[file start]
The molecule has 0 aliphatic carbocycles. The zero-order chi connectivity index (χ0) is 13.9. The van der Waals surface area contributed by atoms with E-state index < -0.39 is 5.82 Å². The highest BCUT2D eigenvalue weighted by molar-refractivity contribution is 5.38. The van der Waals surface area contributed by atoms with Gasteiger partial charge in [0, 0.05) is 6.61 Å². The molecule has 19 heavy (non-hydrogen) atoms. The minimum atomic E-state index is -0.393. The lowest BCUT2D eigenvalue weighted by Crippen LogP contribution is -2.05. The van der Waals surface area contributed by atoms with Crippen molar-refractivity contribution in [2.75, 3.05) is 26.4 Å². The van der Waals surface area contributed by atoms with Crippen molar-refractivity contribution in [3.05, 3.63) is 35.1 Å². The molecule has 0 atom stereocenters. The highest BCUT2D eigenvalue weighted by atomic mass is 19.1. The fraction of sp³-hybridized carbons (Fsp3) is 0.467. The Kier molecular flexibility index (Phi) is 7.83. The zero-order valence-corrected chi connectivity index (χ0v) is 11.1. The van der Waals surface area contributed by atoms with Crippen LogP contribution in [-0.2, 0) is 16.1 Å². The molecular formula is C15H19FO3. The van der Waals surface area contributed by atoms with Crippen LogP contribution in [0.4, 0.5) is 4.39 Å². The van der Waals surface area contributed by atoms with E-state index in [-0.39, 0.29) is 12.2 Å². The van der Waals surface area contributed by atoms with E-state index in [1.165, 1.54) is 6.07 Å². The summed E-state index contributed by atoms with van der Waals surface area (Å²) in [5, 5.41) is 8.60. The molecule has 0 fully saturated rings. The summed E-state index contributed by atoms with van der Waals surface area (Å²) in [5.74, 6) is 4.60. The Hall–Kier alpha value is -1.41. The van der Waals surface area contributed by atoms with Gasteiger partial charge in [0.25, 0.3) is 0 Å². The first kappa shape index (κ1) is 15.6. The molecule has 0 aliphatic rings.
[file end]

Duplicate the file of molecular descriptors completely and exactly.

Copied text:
The molecule has 0 aliphatic carbocycles. The zero-order chi connectivity index (χ0) is 13.9. The van der Waals surface area contributed by atoms with E-state index < -0.39 is 5.82 Å². The highest BCUT2D eigenvalue weighted by molar-refractivity contribution is 5.38. The van der Waals surface area contributed by atoms with Gasteiger partial charge in [0, 0.05) is 6.61 Å². The molecule has 19 heavy (non-hydrogen) atoms. The minimum atomic E-state index is -0.393. The lowest BCUT2D eigenvalue weighted by Crippen LogP contribution is -2.05. The van der Waals surface area contributed by atoms with Crippen molar-refractivity contribution in [2.75, 3.05) is 26.4 Å². The van der Waals surface area contributed by atoms with Crippen molar-refractivity contribution in [3.05, 3.63) is 35.1 Å². The molecule has 0 atom stereocenters. The highest BCUT2D eigenvalue weighted by atomic mass is 19.1. The fraction of sp³-hybridized carbons (Fsp3) is 0.467. The Kier molecular flexibility index (Phi) is 7.83. The zero-order valence-corrected chi connectivity index (χ0v) is 11.1. The van der Waals surface area contributed by atoms with Crippen LogP contribution in [-0.2, 0) is 16.1 Å². The molecular formula is C15H19FO3. The van der Waals surface area contributed by atoms with Crippen LogP contribution in [0.4, 0.5) is 4.39 Å². The van der Waals surface area contributed by atoms with E-state index in [-0.39, 0.29) is 12.2 Å². The van der Waals surface area contributed by atoms with E-state index in [1.165, 1.54) is 6.07 Å². The summed E-state index contributed by atoms with van der Waals surface area (Å²) in [5, 5.41) is 8.60. The molecule has 0 fully saturated rings. The summed E-state index contributed by atoms with van der Waals surface area (Å²) in [5.74, 6) is 4.60. The Hall–Kier alpha value is -1.41. The van der Waals surface area contributed by atoms with Gasteiger partial charge in [0.25, 0.3) is 0 Å². The first kappa shape index (κ1) is 15.6. The molecule has 0 aliphatic rings.